Joshua Boydston, the gallery manager who helped build the show, said this was precisely the impetus.
“Great art, I feel, clearly communicates the ideas behind it,” he said. “The best album covers or concert posters do just that ... draw your ear in through your eyes.”
Mixing music and art is nothing new. Visual artists and musicians have long shared a chummy relationship; think Warhol and The Rolling Stones, for instance. Just as fashion and pop music seem to go hand in hand, music and the visual arts inform each other.
Every artist contributing to Noise Makers has an intimate relationship with music. Chad Mount is a local artist for whom music is an integral part of his work. He has designed cover art for several local acts — including Horse Thief — and has since stepped away from more traditional mediums. He has been working with the physical impact of sound on his paintings — projection mapping onto various surfaces — and will do a live demonstration during the closing festivities Jan. 10; he plans to project parts of his visual art onto a speaker that is completely whited out.
“I like playing with the idea of the speaker, which is the conventional source for sound, and have it be silent but making lots of noise visually,” he said. It’s playing with the concept of the link between quiet and loud, adjectives we use for both music and visual cues.
In addition to visual art, bridging the gap from music to art in the other direction is Norman darkwave outfit Depth & Current, which will have an audiovisual installation featuring its new single. The band’s dreamy and atmospheric music will provide part of the soundtrack for the exhibit.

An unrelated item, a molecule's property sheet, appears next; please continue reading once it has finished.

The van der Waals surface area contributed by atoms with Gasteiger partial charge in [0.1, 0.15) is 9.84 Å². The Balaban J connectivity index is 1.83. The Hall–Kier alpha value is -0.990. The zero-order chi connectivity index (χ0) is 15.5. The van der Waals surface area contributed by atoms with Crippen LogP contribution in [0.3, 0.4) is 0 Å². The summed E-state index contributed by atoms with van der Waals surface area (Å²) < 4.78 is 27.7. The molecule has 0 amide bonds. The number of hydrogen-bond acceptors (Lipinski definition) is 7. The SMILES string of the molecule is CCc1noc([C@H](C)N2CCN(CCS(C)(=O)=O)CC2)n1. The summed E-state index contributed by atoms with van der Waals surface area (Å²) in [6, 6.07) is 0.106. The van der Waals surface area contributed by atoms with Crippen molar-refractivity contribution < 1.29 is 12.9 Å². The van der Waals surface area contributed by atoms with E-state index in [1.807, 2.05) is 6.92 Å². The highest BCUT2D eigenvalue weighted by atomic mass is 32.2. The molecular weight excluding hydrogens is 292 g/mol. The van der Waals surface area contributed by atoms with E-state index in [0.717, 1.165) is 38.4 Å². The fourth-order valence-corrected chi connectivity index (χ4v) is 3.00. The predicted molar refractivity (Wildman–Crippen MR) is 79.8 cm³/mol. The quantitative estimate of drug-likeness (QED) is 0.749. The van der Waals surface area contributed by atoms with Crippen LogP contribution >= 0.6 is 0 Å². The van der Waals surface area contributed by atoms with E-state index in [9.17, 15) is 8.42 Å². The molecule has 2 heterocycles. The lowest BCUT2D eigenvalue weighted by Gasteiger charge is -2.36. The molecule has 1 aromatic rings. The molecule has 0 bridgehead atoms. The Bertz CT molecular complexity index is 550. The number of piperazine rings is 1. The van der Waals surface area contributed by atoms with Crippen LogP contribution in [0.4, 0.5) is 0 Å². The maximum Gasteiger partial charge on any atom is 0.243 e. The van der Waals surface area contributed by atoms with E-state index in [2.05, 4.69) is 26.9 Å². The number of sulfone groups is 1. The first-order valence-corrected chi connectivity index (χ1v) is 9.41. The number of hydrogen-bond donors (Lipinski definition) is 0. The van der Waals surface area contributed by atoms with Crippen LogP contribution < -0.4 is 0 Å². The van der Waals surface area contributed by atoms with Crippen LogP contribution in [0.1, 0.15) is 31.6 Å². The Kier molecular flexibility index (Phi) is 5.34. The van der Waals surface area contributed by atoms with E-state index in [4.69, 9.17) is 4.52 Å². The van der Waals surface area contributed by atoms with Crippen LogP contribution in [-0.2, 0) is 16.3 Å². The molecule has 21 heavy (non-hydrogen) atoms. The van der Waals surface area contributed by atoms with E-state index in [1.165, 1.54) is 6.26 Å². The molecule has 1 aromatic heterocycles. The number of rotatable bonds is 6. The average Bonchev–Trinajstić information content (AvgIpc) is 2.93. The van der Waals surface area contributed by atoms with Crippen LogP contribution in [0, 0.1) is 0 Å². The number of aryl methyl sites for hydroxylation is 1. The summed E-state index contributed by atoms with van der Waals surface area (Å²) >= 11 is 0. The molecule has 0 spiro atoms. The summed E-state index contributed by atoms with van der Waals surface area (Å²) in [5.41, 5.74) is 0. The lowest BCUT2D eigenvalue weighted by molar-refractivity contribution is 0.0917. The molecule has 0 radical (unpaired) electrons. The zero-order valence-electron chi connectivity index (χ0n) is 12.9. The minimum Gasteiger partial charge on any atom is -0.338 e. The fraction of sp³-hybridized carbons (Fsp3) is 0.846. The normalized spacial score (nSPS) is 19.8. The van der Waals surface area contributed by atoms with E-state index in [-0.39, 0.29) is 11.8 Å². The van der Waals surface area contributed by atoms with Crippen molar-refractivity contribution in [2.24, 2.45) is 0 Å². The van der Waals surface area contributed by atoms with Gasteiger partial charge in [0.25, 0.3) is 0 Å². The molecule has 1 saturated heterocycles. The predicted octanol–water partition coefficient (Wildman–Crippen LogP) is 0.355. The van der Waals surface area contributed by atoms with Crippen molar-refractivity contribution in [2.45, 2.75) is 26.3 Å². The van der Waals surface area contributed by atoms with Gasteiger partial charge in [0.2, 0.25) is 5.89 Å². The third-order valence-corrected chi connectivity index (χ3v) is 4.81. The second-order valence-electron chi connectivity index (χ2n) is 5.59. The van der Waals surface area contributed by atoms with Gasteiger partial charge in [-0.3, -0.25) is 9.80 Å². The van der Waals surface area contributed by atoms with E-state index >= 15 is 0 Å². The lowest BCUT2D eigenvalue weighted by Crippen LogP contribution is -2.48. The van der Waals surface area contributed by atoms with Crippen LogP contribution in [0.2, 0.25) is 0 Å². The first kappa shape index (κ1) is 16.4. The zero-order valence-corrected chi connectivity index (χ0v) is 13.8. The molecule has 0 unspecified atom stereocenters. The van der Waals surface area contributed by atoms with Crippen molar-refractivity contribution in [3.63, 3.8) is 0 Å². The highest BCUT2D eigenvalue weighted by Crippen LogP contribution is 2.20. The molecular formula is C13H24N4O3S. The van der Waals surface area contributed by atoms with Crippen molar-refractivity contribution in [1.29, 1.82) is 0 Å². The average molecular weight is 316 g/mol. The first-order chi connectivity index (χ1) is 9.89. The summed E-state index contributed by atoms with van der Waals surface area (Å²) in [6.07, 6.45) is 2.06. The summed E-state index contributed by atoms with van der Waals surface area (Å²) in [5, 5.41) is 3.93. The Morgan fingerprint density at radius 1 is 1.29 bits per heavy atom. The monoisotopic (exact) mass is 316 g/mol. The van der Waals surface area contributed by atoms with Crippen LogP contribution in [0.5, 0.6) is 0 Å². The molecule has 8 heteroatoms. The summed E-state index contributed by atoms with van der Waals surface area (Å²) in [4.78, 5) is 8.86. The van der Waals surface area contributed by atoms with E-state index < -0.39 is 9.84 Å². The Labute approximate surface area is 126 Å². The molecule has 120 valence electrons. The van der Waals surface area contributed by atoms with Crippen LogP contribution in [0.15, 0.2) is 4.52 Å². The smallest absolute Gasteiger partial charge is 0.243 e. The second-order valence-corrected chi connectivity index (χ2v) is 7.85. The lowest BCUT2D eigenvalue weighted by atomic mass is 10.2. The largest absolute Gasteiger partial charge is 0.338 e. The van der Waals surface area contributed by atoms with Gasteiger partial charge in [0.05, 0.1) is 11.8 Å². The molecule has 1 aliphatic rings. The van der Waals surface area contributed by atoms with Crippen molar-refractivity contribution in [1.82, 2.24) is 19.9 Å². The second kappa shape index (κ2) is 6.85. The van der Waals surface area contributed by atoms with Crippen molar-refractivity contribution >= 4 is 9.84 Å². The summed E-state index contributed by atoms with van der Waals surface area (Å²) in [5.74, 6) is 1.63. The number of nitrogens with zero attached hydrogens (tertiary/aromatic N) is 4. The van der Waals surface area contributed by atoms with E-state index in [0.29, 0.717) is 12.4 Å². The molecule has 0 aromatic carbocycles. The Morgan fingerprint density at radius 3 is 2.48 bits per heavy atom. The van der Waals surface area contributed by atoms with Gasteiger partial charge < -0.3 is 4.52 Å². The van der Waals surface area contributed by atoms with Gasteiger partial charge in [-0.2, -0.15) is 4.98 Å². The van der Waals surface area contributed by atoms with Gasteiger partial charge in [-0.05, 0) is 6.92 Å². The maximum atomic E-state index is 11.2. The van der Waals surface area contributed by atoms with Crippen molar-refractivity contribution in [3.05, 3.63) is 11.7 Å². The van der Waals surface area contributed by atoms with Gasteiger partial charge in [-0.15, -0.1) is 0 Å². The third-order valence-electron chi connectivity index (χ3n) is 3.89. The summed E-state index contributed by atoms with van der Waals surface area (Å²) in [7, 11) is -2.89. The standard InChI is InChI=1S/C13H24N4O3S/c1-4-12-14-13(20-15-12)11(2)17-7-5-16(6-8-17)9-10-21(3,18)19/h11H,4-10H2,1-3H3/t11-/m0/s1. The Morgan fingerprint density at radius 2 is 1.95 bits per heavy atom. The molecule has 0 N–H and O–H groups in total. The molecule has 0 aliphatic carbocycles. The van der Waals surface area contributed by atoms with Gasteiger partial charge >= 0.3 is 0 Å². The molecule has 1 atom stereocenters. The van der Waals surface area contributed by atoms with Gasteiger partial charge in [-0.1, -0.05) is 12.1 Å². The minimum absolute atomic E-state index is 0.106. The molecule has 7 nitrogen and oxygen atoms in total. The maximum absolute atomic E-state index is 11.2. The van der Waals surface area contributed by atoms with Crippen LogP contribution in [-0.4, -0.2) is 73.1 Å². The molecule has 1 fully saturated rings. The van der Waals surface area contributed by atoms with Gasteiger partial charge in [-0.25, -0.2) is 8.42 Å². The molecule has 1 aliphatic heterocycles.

“All the work is bold and colorful but still drastically different,” Boydston said. “Each of the artists seem to have a style of music they lean toward, be it punk, folk, psychedelic rock, indie pop, hip hop and any intermingling of any of those genres. And you can spot that in the pieces these artists have provided for the show. I hope viewers will take the opportunity to talk to the artist of the works they most identify [with]. I wouldn’t be surprised if they find a new favorite band or song in thanks to that interaction.”
Bridging the gap from visual art to music in such a tangible way allows the observer to see the connection, and Noise Makers was created to visually represent that give-and-take relationship.
“[The exhibit is] not so much a literal translation of love of music into art or vice versa,” Boydston said. “I think that this expression — because it’s less concrete — is that much more exciting to dive into and explore. There’s more than meets the eye at first glance, something to leave behind and still think about.”